Clifden RNLI responds to two medical evacuations
Clifden RNLI has carried out two medical evacuations from the island of Inishbofin since Friday.
The pagers first sounded at 11.15am on Friday in response to a call for a medical evacuation. Clifden's D Class inshore lifeboat and crew were already on the water in Clifden Bay carrying out a scheduled exercise. The crew transferred to the Atlantic 85, helmed by Joe Acton and arrived at the island before the Coast Guard helicopter Rescue 118 which was also tasked. Crew member Sinead Pryce assisted the casualty, an elderly lady in need of hospital treatment, and the lifeboat and helicopter worked together to ensure a seamless transfer.
Yesterday morning, (Saturday 24 June), the pagers once again sounded shortly after 7.15am. A woman had become suddenly unwell. The all-weather boat Fisherman's Friend was requested to respond and a crew was assembled including Coxswain Alan Pryce, mechanic Robert King, navigator Owen Hayes and crew Brian Ward and Neil Gallery.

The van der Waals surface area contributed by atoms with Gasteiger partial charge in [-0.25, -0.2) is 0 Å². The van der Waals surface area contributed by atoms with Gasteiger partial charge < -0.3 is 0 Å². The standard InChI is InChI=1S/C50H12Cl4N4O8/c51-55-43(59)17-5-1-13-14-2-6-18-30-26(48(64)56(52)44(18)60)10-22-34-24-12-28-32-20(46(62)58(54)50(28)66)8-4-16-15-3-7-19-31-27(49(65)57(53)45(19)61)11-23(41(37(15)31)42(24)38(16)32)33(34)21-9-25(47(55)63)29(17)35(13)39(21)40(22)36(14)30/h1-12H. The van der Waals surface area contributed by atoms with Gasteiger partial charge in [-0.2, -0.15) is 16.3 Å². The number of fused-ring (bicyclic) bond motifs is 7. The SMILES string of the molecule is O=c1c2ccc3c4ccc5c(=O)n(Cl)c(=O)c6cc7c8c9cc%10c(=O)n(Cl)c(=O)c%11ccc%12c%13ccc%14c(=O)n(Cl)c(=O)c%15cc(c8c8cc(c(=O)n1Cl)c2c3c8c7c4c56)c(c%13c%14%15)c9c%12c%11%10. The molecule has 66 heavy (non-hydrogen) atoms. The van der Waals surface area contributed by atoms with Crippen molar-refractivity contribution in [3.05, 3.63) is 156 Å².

The casualty was transferred to the all weather boat by the crew and island nurse and taken to Cleggan pier where an ambulance was waiting.
Speaking following the call outs, John Brittain, Clifden RNLI Lifeboat Operations Manager said: 'It has been a busy summer week for the Clifden lifeboats with three launches taking place involving our different boats in different scenarios. I want to thank the crew for responding to their pagers promptly in these cases so that we can continue to carry out this vital service in our local community'.
Key facts about the RNLI
The RNLI charity saves lives at sea. Its volunteers provide a 24-hour search and rescue service around the United Kingdom and Republic of Ireland coasts. The RNLI operates over 238 lifeboat stations in the UK and Ireland and more than 240 lifeguard units on beaches around the UK and Channel Islands. The RNLI is independent of Coastguard and government and depends on voluntary donations and legacies to maintain its rescue service. Since the RNLI was founded in 1824, its lifeboat crews and lifeguards have saved over 142,700 lives.